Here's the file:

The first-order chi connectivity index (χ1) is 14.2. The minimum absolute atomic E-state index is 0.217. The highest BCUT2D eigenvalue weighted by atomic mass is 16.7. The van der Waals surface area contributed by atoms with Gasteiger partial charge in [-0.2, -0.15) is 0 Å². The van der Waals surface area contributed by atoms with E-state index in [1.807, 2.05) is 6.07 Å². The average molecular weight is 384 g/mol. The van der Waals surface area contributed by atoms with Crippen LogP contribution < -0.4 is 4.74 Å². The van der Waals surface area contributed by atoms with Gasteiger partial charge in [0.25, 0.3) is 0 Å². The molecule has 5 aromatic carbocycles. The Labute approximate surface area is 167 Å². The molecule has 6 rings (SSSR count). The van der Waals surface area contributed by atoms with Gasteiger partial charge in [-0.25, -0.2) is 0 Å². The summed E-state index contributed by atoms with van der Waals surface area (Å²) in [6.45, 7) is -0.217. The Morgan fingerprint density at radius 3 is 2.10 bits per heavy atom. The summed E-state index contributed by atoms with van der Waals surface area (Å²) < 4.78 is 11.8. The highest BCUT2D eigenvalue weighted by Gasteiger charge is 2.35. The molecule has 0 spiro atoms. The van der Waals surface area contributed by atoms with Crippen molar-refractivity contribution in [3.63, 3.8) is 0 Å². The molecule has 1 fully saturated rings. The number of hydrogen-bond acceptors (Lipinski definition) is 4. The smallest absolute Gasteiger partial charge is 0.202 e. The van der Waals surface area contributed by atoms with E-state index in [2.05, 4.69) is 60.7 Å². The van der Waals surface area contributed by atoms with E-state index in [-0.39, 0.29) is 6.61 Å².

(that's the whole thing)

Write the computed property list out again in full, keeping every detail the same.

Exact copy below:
The first-order chi connectivity index (χ1) is 14.2. The minimum absolute atomic E-state index is 0.217. The highest BCUT2D eigenvalue weighted by atomic mass is 16.7. The van der Waals surface area contributed by atoms with Gasteiger partial charge in [-0.2, -0.15) is 0 Å². The van der Waals surface area contributed by atoms with E-state index in [1.807, 2.05) is 6.07 Å². The average molecular weight is 384 g/mol. The van der Waals surface area contributed by atoms with Crippen LogP contribution < -0.4 is 4.74 Å². The van der Waals surface area contributed by atoms with Gasteiger partial charge in [0.25, 0.3) is 0 Å². The molecule has 5 aromatic carbocycles. The Labute approximate surface area is 167 Å². The molecule has 6 rings (SSSR count). The van der Waals surface area contributed by atoms with Gasteiger partial charge in [-0.25, -0.2) is 0 Å². The summed E-state index contributed by atoms with van der Waals surface area (Å²) in [6.45, 7) is -0.217. The Morgan fingerprint density at radius 3 is 2.10 bits per heavy atom. The summed E-state index contributed by atoms with van der Waals surface area (Å²) < 4.78 is 11.8. The highest BCUT2D eigenvalue weighted by Gasteiger charge is 2.35. The molecule has 0 spiro atoms. The van der Waals surface area contributed by atoms with Crippen molar-refractivity contribution in [3.63, 3.8) is 0 Å². The molecule has 1 fully saturated rings. The number of hydrogen-bond acceptors (Lipinski definition) is 4. The smallest absolute Gasteiger partial charge is 0.202 e. The van der Waals surface area contributed by atoms with E-state index in [2.05, 4.69) is 60.7 Å². The van der Waals surface area contributed by atoms with E-state index in [-0.39, 0.29) is 6.61 Å².